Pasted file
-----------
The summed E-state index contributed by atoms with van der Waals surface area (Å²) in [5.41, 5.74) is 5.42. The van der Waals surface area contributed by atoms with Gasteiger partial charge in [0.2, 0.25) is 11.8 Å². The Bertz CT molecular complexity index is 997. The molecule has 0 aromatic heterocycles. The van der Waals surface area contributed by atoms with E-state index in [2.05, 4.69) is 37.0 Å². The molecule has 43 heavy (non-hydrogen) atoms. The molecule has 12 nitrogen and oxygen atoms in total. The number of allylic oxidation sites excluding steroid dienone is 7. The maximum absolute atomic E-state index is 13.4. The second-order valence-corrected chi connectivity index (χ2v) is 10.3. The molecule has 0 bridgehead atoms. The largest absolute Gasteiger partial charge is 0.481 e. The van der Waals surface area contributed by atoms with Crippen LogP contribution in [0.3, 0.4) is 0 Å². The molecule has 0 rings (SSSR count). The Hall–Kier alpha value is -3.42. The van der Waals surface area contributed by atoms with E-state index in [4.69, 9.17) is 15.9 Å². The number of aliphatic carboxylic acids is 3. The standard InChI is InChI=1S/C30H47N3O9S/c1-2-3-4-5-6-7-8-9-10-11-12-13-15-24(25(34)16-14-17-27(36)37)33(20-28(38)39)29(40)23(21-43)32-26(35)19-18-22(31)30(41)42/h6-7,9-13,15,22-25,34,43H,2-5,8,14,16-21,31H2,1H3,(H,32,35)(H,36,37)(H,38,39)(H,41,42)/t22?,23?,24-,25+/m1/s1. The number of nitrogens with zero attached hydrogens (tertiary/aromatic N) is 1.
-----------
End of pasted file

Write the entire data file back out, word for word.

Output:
The summed E-state index contributed by atoms with van der Waals surface area (Å²) in [5.41, 5.74) is 5.42. The van der Waals surface area contributed by atoms with Gasteiger partial charge in [0.2, 0.25) is 11.8 Å². The Bertz CT molecular complexity index is 997. The molecule has 0 aromatic heterocycles. The van der Waals surface area contributed by atoms with E-state index in [2.05, 4.69) is 37.0 Å². The molecule has 43 heavy (non-hydrogen) atoms. The molecule has 12 nitrogen and oxygen atoms in total. The number of allylic oxidation sites excluding steroid dienone is 7. The maximum absolute atomic E-state index is 13.4. The second-order valence-corrected chi connectivity index (χ2v) is 10.3. The molecule has 0 bridgehead atoms. The largest absolute Gasteiger partial charge is 0.481 e. The van der Waals surface area contributed by atoms with Crippen LogP contribution in [0.3, 0.4) is 0 Å². The molecule has 0 rings (SSSR count). The Hall–Kier alpha value is -3.42. The van der Waals surface area contributed by atoms with E-state index in [4.69, 9.17) is 15.9 Å². The number of aliphatic carboxylic acids is 3. The standard InChI is InChI=1S/C30H47N3O9S/c1-2-3-4-5-6-7-8-9-10-11-12-13-15-24(25(34)16-14-17-27(36)37)33(20-28(38)39)29(40)23(21-43)32-26(35)19-18-22(31)30(41)42/h6-7,9-13,15,22-25,34,43H,2-5,8,14,16-21,31H2,1H3,(H,32,35)(H,36,37)(H,38,39)(H,41,42)/t22?,23?,24-,25+/m1/s1. The number of nitrogens with zero attached hydrogens (tertiary/aromatic N) is 1.